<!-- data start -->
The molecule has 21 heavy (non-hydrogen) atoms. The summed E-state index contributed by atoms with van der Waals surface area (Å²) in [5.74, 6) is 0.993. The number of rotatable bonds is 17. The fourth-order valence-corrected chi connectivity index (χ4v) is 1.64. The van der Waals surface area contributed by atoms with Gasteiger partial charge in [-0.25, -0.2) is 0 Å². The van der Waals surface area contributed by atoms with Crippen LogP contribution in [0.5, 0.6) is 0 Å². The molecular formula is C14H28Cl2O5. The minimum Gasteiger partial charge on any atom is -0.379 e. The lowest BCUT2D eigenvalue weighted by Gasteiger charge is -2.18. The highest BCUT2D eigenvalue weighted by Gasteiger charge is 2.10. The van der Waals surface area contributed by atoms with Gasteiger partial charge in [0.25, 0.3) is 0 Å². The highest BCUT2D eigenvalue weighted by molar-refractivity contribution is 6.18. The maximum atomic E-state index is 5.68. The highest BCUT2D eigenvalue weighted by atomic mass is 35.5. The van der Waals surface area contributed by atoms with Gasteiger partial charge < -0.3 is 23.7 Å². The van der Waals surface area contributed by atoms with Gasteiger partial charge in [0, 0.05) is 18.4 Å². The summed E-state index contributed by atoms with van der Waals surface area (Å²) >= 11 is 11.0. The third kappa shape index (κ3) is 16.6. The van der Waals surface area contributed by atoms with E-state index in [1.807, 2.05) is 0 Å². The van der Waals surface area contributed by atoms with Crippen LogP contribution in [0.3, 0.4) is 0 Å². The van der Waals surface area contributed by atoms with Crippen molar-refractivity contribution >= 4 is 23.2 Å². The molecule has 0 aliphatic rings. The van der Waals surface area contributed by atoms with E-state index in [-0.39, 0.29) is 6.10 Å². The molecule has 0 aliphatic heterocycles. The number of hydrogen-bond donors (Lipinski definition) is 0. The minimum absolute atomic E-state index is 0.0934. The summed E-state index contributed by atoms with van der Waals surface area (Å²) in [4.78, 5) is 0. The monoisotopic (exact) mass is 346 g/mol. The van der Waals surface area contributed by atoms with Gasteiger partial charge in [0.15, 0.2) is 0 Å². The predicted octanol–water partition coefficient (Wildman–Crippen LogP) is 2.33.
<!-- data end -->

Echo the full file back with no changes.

The molecule has 21 heavy (non-hydrogen) atoms. The summed E-state index contributed by atoms with van der Waals surface area (Å²) in [5.74, 6) is 0.993. The number of rotatable bonds is 17. The fourth-order valence-corrected chi connectivity index (χ4v) is 1.64. The van der Waals surface area contributed by atoms with Gasteiger partial charge in [-0.25, -0.2) is 0 Å². The van der Waals surface area contributed by atoms with Crippen LogP contribution in [0.5, 0.6) is 0 Å². The molecular formula is C14H28Cl2O5. The minimum Gasteiger partial charge on any atom is -0.379 e. The lowest BCUT2D eigenvalue weighted by Gasteiger charge is -2.18. The highest BCUT2D eigenvalue weighted by Gasteiger charge is 2.10. The van der Waals surface area contributed by atoms with Gasteiger partial charge in [0.25, 0.3) is 0 Å². The highest BCUT2D eigenvalue weighted by molar-refractivity contribution is 6.18. The maximum atomic E-state index is 5.68. The highest BCUT2D eigenvalue weighted by atomic mass is 35.5. The van der Waals surface area contributed by atoms with Gasteiger partial charge < -0.3 is 23.7 Å². The van der Waals surface area contributed by atoms with Gasteiger partial charge in [0, 0.05) is 18.4 Å². The summed E-state index contributed by atoms with van der Waals surface area (Å²) >= 11 is 11.0. The third kappa shape index (κ3) is 16.6. The van der Waals surface area contributed by atoms with E-state index in [1.807, 2.05) is 0 Å². The van der Waals surface area contributed by atoms with Crippen LogP contribution in [0.3, 0.4) is 0 Å². The van der Waals surface area contributed by atoms with Crippen molar-refractivity contribution >= 4 is 23.2 Å². The molecule has 0 aliphatic rings. The van der Waals surface area contributed by atoms with E-state index in [-0.39, 0.29) is 6.10 Å². The molecule has 0 aliphatic heterocycles. The number of hydrogen-bond donors (Lipinski definition) is 0. The minimum absolute atomic E-state index is 0.0934. The summed E-state index contributed by atoms with van der Waals surface area (Å²) in [4.78, 5) is 0. The monoisotopic (exact) mass is 346 g/mol. The van der Waals surface area contributed by atoms with Gasteiger partial charge in [0.15, 0.2) is 0 Å². The predicted octanol–water partition coefficient (Wildman–Crippen LogP) is 2.33.